My Experience of the African Leadership Academy

I can still recall the moment I received the email from the African Leadership Academy, inviting me to attend their boot camp on the 26th November 2016. My cheeks were flushed with enthusiasm and eagerness. I visualised a younger United Nations, an event with future leaders discussing pressing world issues little did I know that this would even be greater.

The boot camp was more exciting and interesting because I don’t think they do fun team building activities at the UN general assembly. At the start, we formed groups of 5 based on matching shoe sizes or the number of siblings. Our groups were challenged to build the tallest tower using spaghetti, tape, a marshmallow and a meter-long string. It seemed funny and impossible at the start but we made a breakthrough. The marshmallow challenge taught me the importance of teamwork, strategy formulation and patience as a mechanism of perfecting ideas.

After the team building challenge, we had a short but effective lesson on good leadership, what it meant and how to become one. We were taught that to be a good leader you had to believe in yourself, understand the problems of the people you are serving, innovate, lead and develop for the better of the majority. The guest speaker gave a very motivating speech during which he said, “Great leaders do not set out to be leaders but they set out to make a difference. It is never about the role but it is about the goals”. I found it to be so inspiring and uplifting.

Thereafter, we were placed into different groups. These groups were now based on people’s passions and goals for Zimbabwe and the world at large. Each group had a name and a mission statement (which states the goals and how they will be achieved). In our groups, we had to name problems and then identify the root problem. Then, we had to brainstorm solutions to our root problem and then make a presentation of our most effective solution to our root problem.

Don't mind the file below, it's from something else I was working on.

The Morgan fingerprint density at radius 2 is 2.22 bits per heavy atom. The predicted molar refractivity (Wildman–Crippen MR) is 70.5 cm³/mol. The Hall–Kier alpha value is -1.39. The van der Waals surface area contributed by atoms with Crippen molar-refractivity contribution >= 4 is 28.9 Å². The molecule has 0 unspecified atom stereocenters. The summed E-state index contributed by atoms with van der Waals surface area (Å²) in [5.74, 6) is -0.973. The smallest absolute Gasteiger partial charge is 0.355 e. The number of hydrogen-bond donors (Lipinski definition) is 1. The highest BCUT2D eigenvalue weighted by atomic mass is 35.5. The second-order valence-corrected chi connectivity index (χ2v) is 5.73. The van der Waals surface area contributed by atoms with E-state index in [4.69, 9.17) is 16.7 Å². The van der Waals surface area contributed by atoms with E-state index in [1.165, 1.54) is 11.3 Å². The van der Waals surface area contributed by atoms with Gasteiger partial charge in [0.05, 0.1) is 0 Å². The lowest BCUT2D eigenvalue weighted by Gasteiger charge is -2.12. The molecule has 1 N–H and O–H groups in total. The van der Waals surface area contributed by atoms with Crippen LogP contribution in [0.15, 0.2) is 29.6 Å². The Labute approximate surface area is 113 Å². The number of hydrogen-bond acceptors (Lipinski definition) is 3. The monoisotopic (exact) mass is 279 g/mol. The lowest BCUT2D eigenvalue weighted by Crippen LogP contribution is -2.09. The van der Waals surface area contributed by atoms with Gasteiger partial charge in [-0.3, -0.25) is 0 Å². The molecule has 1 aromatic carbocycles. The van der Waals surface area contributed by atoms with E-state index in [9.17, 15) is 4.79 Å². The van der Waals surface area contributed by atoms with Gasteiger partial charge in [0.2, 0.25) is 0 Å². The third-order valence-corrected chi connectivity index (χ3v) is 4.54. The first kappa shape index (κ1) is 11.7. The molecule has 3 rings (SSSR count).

I found this to be quite educational, as each one of us knew something that the next person wasn’t aware of. The group activity had us involved in analysing the strengths and limitations of our passions, truly opening our eyes to elements of leadership that we had never taken into consideration before. This enlightened my mind with the realities of the issues that we are facing. Meeting and befriending like-minded people was an honour. It made me aware of the massive community of intelligent, innovative and absolutely fantastic people around me. It is a constant reminder that there is still hope as we are fighting towards a common goal, towards the same great future, and together we can and we will bring about the change we need. We now have each other’s backs and we would help each other to grow further in whatever they would like to accomplish, where possible. I find that keeping in touch with these people is essential as ‘YOU ARE ONLY AS GOOD AS THE PEOPLE YOU ASSOCIATE WITH’. They will enrich my mind as I constantly share ideas with them.

The day ended with a very uplifting speech from one of the past students from the African Leadership Academy. She said, “Leadership is not about the titles or positions but it is about one life influencing another and making a positive impact on lives.” We were challenged to go out into the world and transform the world into a better place using the power of education. As Nelson Mandela said, “Education is the weapon which you can use to change the world”.

Written by Ropa, Upper Sixth at Hellenic

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